10. The semiconductor integrated circuit as recited in claim 8, wherein the geometry of each fill structure is substantially square.
11. The semiconductor integrated circuit as recited in claim 8, wherein the geometry of each fill structure is a cross-shaped pattern.
12. The semiconductor integrated circuit as recited in claim 8, wherein the pattern is distributed such that the pattern includes a higher density of fill structures in areas exhibiting a weaker magnetic field and a lower density of fill structures in areas exhibiting a stronger magnetic field.
13. The semiconductor integrated circuit as recited in claim 8, wherein the pattern of fill structures is substantially uniformly distributed.
14. The semiconductor integrated circuit as recited in claim 8, wherein the permeability of the pattern of electrically isolated metallic fill structures to the magnetic field of the inductor is sufficient to attain proper operation of the inductor.
15. A method comprising:
forming an inductor by fabricating a conductive loop on one or more metal layers of a semiconductor integrated circuit and providing a dielectric region adjacent to the conductive loop;
forming a pattern of electrically isolated metallic fill structures within the dielectric region; and
wherein each of the fill structures is electrically floating with respect to circuit ground.
16. The method as recited in claim 15, further comprising forming each fill structure such that the geometry is substantially square.
17. The method as recited in claim 15, further comprising forming each fill structure such that the geometry is a cross-shaped pattern.
18. The method as recited in claim 15, further comprising distributing the fill structures such that the pattern includes a higher density of fill structures in areas exhibiting a weaker magnetic field and a lower density of fill structures in areas exhibiting a stronger magnetic field.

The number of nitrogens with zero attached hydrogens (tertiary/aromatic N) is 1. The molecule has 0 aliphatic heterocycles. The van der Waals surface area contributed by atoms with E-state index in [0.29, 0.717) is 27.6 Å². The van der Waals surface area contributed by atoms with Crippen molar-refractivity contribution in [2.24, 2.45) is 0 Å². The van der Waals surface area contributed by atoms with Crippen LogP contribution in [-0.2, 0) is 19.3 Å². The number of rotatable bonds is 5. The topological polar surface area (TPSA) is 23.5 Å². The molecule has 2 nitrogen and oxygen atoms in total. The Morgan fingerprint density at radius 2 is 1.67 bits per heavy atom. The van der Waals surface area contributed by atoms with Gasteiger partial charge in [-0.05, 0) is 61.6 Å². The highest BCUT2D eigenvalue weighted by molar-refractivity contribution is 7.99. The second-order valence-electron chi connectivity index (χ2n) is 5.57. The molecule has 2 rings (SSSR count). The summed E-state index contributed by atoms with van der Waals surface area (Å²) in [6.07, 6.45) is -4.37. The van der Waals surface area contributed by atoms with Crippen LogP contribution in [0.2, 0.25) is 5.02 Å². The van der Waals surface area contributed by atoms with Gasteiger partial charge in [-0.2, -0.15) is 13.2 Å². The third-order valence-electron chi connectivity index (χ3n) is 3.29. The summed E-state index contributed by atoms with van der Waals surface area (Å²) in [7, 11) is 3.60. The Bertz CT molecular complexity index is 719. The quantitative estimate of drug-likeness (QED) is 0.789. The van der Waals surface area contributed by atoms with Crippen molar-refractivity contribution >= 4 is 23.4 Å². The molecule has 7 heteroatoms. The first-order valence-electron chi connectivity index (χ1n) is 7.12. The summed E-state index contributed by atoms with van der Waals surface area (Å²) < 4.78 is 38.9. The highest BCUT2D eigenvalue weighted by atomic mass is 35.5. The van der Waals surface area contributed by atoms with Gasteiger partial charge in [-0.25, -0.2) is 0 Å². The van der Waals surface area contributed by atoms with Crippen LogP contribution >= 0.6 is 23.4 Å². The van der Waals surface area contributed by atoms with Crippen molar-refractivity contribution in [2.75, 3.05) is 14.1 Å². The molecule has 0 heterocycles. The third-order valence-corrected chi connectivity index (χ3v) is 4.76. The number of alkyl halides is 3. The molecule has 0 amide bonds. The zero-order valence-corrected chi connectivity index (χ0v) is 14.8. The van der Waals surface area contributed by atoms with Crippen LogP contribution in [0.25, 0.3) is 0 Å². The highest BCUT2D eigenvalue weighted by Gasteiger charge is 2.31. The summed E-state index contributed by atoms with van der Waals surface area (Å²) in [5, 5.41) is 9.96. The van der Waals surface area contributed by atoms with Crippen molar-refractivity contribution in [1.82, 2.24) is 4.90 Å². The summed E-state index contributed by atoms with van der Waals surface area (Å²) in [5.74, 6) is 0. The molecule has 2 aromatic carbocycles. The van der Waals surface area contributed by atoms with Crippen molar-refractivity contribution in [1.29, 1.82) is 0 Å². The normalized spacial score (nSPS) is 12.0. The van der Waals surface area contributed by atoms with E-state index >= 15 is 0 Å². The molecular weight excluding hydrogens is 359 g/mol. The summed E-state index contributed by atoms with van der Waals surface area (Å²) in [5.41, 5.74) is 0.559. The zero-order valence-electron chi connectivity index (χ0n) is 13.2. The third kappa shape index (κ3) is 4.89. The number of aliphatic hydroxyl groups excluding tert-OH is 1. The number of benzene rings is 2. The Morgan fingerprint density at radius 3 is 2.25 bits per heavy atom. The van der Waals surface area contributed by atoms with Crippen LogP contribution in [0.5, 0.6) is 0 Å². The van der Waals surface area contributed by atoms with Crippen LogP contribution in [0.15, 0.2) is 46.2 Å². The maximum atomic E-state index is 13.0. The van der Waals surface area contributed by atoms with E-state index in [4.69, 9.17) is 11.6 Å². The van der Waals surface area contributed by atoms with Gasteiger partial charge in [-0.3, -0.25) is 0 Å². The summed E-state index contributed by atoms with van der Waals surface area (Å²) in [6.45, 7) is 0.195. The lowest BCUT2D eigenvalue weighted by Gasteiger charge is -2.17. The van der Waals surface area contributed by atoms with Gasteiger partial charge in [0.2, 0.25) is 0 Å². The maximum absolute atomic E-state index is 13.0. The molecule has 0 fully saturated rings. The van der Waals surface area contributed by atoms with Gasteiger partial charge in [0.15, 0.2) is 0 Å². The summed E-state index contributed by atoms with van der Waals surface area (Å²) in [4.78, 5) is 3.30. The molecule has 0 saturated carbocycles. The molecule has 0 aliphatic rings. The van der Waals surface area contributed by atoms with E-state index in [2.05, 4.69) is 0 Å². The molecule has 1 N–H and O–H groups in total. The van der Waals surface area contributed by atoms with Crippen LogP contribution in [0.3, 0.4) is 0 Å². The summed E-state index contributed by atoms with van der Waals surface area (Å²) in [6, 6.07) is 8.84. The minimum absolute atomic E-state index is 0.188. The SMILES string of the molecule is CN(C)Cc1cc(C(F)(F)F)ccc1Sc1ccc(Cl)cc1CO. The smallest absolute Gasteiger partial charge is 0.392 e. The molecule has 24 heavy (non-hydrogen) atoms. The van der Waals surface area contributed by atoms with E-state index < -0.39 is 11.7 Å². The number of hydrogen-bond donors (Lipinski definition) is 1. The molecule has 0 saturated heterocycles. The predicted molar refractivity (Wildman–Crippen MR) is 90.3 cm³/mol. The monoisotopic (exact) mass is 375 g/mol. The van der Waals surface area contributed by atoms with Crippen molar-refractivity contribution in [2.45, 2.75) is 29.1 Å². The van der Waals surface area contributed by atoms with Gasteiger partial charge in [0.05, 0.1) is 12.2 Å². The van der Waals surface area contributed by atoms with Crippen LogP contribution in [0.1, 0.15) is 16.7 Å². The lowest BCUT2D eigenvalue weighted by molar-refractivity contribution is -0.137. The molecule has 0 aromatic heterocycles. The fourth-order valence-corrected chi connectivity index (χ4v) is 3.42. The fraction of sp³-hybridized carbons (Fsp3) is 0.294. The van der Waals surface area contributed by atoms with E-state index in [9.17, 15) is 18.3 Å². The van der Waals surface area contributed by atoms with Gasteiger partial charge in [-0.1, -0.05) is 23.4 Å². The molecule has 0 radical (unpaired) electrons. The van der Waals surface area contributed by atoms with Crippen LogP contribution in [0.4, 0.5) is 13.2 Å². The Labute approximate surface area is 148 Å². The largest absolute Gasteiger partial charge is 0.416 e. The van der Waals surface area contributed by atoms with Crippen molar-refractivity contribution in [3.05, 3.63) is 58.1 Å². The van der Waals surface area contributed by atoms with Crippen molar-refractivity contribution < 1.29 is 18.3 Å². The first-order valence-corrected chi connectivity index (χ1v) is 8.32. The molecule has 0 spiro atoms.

19. The method as recited in claim 15, further comprising distributing the fill structures substantially uniformly.
20. The method as recited in claim 15, forming the dielectric region on any of the one or more metal layers.
Description
BACKGROUND OF THE INVENTION

1. Field of the Invention

This invention relates to semiconductor integrated circuits and, more particularly, to metal fill structures and metallization layers within semiconductor integrated circuits.

2. Description of the Related Art

Integrated Circuits (ICs) are manufactured using complex processes including a variety of specific processing steps. Typically, the solid-state devices that make up an IC are formed on the surface (or substrate) of a semiconducting material such as silicon, for example. Although silicon has been the most widely used semiconducting material, other materials such as Gallium-Arsenide (GaAs) and Silicon-Germanium (SiGe) have also become popular for certain applications including analog and specialty integrated circuits. Once the devices have been formed, the individual components are interconnected. The devices are typically interconnected by metal lines or wires made from aluminum, copper, tungsten or some other conductive material. The metal lines are typically manufactured by depositing layers of metal over the entire surface of the wafer and then precisely etching away areas other than those defining the metal lines. Due to the high density of devices, most modern ICs include multiple metal layers that may be separated by an interlayer dielectric (ILD).